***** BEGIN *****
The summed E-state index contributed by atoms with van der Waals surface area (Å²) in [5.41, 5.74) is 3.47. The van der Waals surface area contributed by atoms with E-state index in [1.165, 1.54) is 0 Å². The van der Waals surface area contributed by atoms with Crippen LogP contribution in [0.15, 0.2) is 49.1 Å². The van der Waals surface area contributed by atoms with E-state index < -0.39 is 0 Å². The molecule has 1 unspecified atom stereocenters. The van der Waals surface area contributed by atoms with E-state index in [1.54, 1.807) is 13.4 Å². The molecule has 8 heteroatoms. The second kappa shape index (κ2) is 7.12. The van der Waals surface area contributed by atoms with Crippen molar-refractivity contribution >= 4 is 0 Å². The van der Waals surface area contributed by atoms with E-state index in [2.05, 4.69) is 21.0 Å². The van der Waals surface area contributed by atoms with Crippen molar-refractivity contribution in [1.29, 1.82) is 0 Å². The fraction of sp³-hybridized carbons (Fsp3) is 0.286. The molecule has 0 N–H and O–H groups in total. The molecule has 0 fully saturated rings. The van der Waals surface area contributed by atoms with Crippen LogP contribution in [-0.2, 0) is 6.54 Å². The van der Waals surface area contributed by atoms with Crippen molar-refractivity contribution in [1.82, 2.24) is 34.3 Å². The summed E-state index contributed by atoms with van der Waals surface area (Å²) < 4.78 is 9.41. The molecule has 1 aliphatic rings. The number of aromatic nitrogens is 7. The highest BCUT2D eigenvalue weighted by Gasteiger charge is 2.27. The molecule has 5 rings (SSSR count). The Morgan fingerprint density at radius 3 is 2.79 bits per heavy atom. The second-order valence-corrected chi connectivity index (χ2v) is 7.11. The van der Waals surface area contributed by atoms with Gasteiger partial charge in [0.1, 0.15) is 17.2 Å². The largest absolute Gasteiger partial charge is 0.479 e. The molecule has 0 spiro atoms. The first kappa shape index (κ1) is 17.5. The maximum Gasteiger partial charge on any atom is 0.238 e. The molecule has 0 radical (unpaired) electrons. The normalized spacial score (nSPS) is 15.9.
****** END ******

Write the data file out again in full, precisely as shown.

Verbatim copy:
The summed E-state index contributed by atoms with van der Waals surface area (Å²) in [5.41, 5.74) is 3.47. The van der Waals surface area contributed by atoms with E-state index in [1.165, 1.54) is 0 Å². The van der Waals surface area contributed by atoms with Crippen LogP contribution in [0.15, 0.2) is 49.1 Å². The van der Waals surface area contributed by atoms with E-state index < -0.39 is 0 Å². The molecule has 1 unspecified atom stereocenters. The van der Waals surface area contributed by atoms with E-state index in [1.54, 1.807) is 13.4 Å². The molecule has 8 heteroatoms. The second kappa shape index (κ2) is 7.12. The van der Waals surface area contributed by atoms with Crippen molar-refractivity contribution >= 4 is 0 Å². The van der Waals surface area contributed by atoms with E-state index in [2.05, 4.69) is 21.0 Å². The van der Waals surface area contributed by atoms with Crippen molar-refractivity contribution in [1.29, 1.82) is 0 Å². The fraction of sp³-hybridized carbons (Fsp3) is 0.286. The molecule has 0 N–H and O–H groups in total. The molecule has 0 fully saturated rings. The van der Waals surface area contributed by atoms with Crippen LogP contribution in [-0.2, 0) is 6.54 Å². The van der Waals surface area contributed by atoms with Crippen molar-refractivity contribution in [1.82, 2.24) is 34.3 Å². The summed E-state index contributed by atoms with van der Waals surface area (Å²) < 4.78 is 9.41. The molecule has 1 aliphatic rings. The number of aromatic nitrogens is 7. The highest BCUT2D eigenvalue weighted by Gasteiger charge is 2.27. The molecule has 5 rings (SSSR count). The Morgan fingerprint density at radius 3 is 2.79 bits per heavy atom. The second-order valence-corrected chi connectivity index (χ2v) is 7.11. The van der Waals surface area contributed by atoms with Gasteiger partial charge in [0.1, 0.15) is 17.2 Å². The largest absolute Gasteiger partial charge is 0.479 e. The molecule has 0 spiro atoms. The first kappa shape index (κ1) is 17.5. The maximum Gasteiger partial charge on any atom is 0.238 e. The molecule has 0 radical (unpaired) electrons. The normalized spacial score (nSPS) is 15.9.